Security, disaster planning, regulations all drive demand for CDP technology

Although a recent survey shows that only half of North American firms rely on continuous data protection to safeguard changes to corporate information, companies need it “to stay in business,” as one analyst puts it.CDP lets companies constantly backup changes made to their corporate data, and recover information lost during events such as a virus infection or natural disaster like a hurricane.
“CDP allows you to roll back to the instant before the corruption” and rebuild those data sets, says Rick Walsworth, vice-president of marketing at Kashya Inc., a CDP vendor based in San Jose, Calif.
“Business continuity means that you don’t want to be down for more than a few minutes,” adds Farid Neema, president and senior analyst of Peripheral Concepts Inc. in Santa Barbara, Calif.
The frequency of backups depends on factors like the size of the company, the volume of daily transactions being performed and the value of this data.
Tom Coughlin, president of Coughlin Associates of Atascadero, Calif., says a brokerage firm, for example, would opt for frequent recordings of data because of the enormous amounts of money associated with these dealings. “You’re probably willing to pay more to do that.”
In the U.S., regulatory bodies ordering financial services companies to protect their remote and local networks have contributed to the increasing popularity of CDP, Walsworth says.
The federal government and manufacturing companies have also expressed interest.
Coughlin Associates and Peripheral Concepts last September surveyed 130 firms on CDP, an overview of which is scheduled for publication this month. The margin of error varied from question to question, but is generally within 10 per cent.
Their joint research showed that 55 per cent of firms used CDP. Of these, the majority cited reasons such as improving recovery time (44 per cent) and dealing with liability or compliance issues (29 per cent). Nineteen per cent said they wanted to be able to recover more up-to-date data. Six per cent said CDP came with their systems.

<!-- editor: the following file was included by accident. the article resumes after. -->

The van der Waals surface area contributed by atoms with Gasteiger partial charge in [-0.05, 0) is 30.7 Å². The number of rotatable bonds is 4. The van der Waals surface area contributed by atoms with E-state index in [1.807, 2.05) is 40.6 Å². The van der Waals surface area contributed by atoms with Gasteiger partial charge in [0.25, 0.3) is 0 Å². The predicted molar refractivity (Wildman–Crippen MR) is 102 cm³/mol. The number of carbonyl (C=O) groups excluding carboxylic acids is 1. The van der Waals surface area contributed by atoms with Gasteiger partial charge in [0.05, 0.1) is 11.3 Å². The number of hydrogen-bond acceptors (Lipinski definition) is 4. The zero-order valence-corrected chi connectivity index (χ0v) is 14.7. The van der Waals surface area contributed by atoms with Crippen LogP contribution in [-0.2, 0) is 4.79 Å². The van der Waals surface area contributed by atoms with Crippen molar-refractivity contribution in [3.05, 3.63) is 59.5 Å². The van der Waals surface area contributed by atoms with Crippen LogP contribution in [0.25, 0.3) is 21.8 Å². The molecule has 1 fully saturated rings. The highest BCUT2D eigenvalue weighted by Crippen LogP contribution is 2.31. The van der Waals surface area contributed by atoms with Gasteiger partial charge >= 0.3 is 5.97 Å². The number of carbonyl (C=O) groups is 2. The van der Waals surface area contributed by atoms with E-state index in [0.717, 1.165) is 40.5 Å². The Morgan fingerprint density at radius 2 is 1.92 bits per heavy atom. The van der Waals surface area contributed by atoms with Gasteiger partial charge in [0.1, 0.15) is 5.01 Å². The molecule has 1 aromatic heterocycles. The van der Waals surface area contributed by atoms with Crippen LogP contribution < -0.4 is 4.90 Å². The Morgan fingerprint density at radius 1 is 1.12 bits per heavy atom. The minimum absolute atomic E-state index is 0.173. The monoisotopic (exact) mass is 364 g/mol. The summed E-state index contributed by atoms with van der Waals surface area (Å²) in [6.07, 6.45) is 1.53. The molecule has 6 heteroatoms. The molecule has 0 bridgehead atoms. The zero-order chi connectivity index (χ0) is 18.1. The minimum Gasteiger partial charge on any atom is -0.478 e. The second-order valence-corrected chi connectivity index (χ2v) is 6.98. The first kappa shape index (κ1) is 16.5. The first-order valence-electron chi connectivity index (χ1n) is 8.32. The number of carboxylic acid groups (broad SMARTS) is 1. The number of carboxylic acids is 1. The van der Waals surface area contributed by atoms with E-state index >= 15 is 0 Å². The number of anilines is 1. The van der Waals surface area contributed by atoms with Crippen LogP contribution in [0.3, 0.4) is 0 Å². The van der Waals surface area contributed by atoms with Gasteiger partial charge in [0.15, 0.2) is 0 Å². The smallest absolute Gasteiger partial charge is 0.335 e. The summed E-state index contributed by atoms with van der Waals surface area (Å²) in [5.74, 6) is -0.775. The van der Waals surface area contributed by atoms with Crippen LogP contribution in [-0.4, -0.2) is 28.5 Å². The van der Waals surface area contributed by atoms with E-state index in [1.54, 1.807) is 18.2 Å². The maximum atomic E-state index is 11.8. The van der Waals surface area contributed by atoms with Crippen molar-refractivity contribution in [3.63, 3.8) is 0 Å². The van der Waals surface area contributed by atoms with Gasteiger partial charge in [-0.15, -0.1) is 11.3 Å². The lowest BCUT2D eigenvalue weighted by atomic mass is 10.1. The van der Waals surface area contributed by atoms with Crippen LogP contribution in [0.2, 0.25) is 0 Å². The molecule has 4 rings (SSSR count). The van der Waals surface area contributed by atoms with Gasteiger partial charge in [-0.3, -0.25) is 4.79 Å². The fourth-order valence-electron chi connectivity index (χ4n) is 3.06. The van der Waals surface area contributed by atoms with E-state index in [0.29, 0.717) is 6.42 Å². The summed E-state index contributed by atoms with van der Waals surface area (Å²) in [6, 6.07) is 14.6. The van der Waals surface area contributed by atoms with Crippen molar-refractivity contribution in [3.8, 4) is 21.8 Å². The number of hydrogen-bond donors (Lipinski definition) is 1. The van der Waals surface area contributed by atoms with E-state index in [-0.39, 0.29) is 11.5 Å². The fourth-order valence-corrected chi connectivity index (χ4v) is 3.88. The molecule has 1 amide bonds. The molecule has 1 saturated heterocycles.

“Traditional back-up is relatively slow and not very reliable,” Neema says, referring to disks. “This is one step beyond that. You don’t wait for tape to rewind, and you can recover practically immediately.”
During a tape back-up, a company may have completed its last back-up at 10 the previous night, but a corruption occurring at midnight the following day means the organization may lose several hours of data, Walsworth says.
He says another traditional option, snapshot technology, provides a mirrored copy of a database every two hours. This, however, may be costly, considering 12 snapshots equaling 12 terabytes of data may be taken over 24 hours.
“That’s half a million dollars times 12. That’s why this is becoming a big problem for IT administrators trying to manage large volumes of data.”
Walsworth says because firms no longer need several copies of data while using CDP, it could save a small firm $100,000 a year, while larger organizations could save several million per year. Yet analysts argue CDP doesn’t replace the need for conducting a complete back-up, which may have to be done anywhere from from once a week to every two months.
On the downside, CDP does mean companies must contend with another layer of operations, says Coughlin. “I think the main thing might be if you’re keeping all the snapshots, you might argue it’s not an efficient use of storage.”
Vendors offering CDP include Symantec, Lasso Logic, LiveVault, Mimosa, StoneFly and FalconStor.
Among these, file-based CDP captures file system data and metadata, such as file creation and modification, says Neema. Block-based CDP operates at a general block level, capturing copies of a block as it is written and storing it in an independent location.
Walsworth says local CDP solutions need a 2 Gigabit-per-second Fiber Channel infrastructure of between the servers and storage because protection is limited to within the data centre.
For remote data protection that typically involves separate replication technology, he says, traditional storage solutions most often require a dedicated optical link to connect the data centre to the remote site.
Kashya says it can provide recovery of data related to both a specific date and event, whereas competitors offer only protection of information tied to a date. So, for instance, a company can mark a specific event such as the completion of its most recent financial quarter “in case two months later you’re audited,” Walsworth says, adding traditional time-based CDP cannot assure companies that rolling back to a certain point will mean the database will be consistent.

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